I am using Dynamic linq to provide my MVC app with data and I have trouble with DateTime fields.

The objects I'm parsing through has a System.Datetime field and I want to check if the dates correspond.

So I try to build the string like this (I'm parsing through a dynamic dictionary to get the data):

string dateToParse = keyValuePair.Value;

DateTime objDate = DateTime.Parse(dateToParse);

valuesToUse.Add("OBJ_DATE.Date == " + objDate.ToShortDateString());

And when I load the data, I do it like this:

var objQry = from pl in m_Db.OBJS.Where(whereConditions)
                               select pl;

The whereConditions variable is a string I build when I have all the data.

But when the data hits the datetime field, the app crashes with the following statement:

Operator '==' incompatible with operand types 'DateTime' and 'Int32'

How can I check a DateTime field using dynamic Linq? I have tried many options, like putting the objDate without ToShortDateString, but with the same effect.


"OBJ_DATE.Date == 2012.01.01", for example

  • Your two code samples appear to have nothing to do with each other. – Bobson Apr 25 '13 at 20:40
  • You should write out the entire query. – Yatrix Apr 25 '13 at 20:42
  • "OBJ_DATE.Date == 2012.01.01", for example. – hsim Apr 25 '13 at 20:43
  • And I'm using dynamic query for my app, which worked quite nice up to now – hsim Apr 25 '13 at 20:44

Convert your date to an actual date object and use the Compare() method.


Or, you can convert both to a long and compare them that way. You're trying to compare an object to a literal.

Edit: You could also convert them both to strings and compare. The important thing is you're comparing apples to apples. Not apples to Date objects. =)

| improve this answer | |
  • How do you do this with dynamic linq and a string? – hsim Apr 25 '13 at 20:58
  • I mean, I do understand what you are saying, but I need to format the string so that the dynamic linq knows what I'm asking out of it... – hsim Apr 25 '13 at 20:59
  • @HerveS I'm not sure. I've never tried linq like that, but if it's just reading that string as code, then you can probably do DateTime.Compare(OBJ_Date.Date, DateTime.Parse("2012.01.01")). The result of compare is an int and 0 means they're equal. – Yatrix Apr 25 '13 at 21:02
  • 1
    @HerveS I found this as well, which may be helpful: stackoverflow.com/questions/2818044/… – Yatrix Apr 25 '13 at 21:06

Maybe I'm missing something but don't you have to wrap your date in quotes or something to get it to treat it as a date? I'm trying to remember how the Dynamic Linq works but there must be some way of telling the extension methods that your criteria isn't a primitive type?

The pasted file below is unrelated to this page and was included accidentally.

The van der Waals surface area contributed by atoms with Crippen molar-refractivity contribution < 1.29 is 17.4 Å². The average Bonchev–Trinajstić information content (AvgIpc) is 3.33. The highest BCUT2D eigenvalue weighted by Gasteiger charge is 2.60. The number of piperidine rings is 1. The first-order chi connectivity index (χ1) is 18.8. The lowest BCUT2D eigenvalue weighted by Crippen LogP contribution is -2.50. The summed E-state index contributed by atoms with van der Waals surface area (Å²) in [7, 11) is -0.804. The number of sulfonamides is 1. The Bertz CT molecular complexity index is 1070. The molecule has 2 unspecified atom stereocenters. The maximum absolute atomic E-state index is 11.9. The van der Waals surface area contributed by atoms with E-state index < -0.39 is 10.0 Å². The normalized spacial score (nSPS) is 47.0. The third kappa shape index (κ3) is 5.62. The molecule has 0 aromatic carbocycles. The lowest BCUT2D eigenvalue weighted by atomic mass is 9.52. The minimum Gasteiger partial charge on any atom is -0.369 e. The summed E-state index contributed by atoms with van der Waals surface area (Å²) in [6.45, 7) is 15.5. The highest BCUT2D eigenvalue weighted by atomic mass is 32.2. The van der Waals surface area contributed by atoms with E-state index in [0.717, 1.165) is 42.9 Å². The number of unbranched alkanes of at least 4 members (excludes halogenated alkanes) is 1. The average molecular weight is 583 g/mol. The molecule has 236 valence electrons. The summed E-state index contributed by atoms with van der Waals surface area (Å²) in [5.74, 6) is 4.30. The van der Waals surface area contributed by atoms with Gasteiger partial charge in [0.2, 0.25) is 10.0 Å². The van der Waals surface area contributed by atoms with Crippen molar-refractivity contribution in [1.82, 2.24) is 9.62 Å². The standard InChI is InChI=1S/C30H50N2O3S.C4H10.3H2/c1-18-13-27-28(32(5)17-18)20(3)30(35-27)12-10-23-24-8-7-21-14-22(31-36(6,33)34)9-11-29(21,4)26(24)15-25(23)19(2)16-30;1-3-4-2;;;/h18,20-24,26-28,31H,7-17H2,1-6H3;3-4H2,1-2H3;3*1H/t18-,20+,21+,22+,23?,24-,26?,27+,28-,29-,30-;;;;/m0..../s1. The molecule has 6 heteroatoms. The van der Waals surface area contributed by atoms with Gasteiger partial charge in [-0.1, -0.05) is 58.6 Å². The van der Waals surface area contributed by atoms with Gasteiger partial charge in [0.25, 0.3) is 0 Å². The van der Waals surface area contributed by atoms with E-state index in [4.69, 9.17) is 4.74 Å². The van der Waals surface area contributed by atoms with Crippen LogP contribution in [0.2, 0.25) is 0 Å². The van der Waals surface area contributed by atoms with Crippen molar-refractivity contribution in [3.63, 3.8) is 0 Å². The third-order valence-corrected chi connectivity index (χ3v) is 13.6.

OBJ_DATE.Date == "2012.01.01"

UPDATE - Ah ha I knew that code looked funny. Try passing it as a parameter to the extension method rather than trying to do it as one inline string. I was able to come up with this, but I couldn't spend any more time on it. So you'll have to do some digging on how to combine multiple expressions so that you can build them up dynamically the way you say you're doing it in your question.

This is a Copy & Paste from LinqPad

public void Main()
    var people = new List<Person>()
        new Person(){Name = "Jpe", BirthDate =DateTime.Parse("March 18, 1980")},
        new Person(){Name = "Bob", BirthDate =DateTime.Parse("July 22, 1989")},
        new Person(){Name = "Sarah", BirthDate =DateTime.Parse("Nov 5, 1995")}

    var firstExpression = System.Linq.Dynamic.DynamicExpression.ParseLambda<Person, bool>("BirthDate = @0", DateTime.Parse("July 22, 1989"));
    //var secondExpression = System.Linq.Dynamic.DynamicExpression.ParseLambda<Person, bool>("Name = @0", "Nick");
    //var finalExpression = Expression.And(firstExpression, secondExpression);

public class Person
    public string Name{get;set;}
    public DateTime BirthDate {get;set;}
| improve this answer | |
  • Good question. I'll check this out. – hsim Apr 25 '13 at 20:53
  • Nope, I've tried writing valuesToUse.Add("OBJ_DATE.Date == \"" + objDate + "\"");` and the same error occurs again. – hsim Apr 25 '13 at 20:56

Your Answer

By clicking “Post Your Answer”, you agree to our terms of service, privacy policy and cookie policy

Not the answer you're looking for? Browse other questions tagged or ask your own question.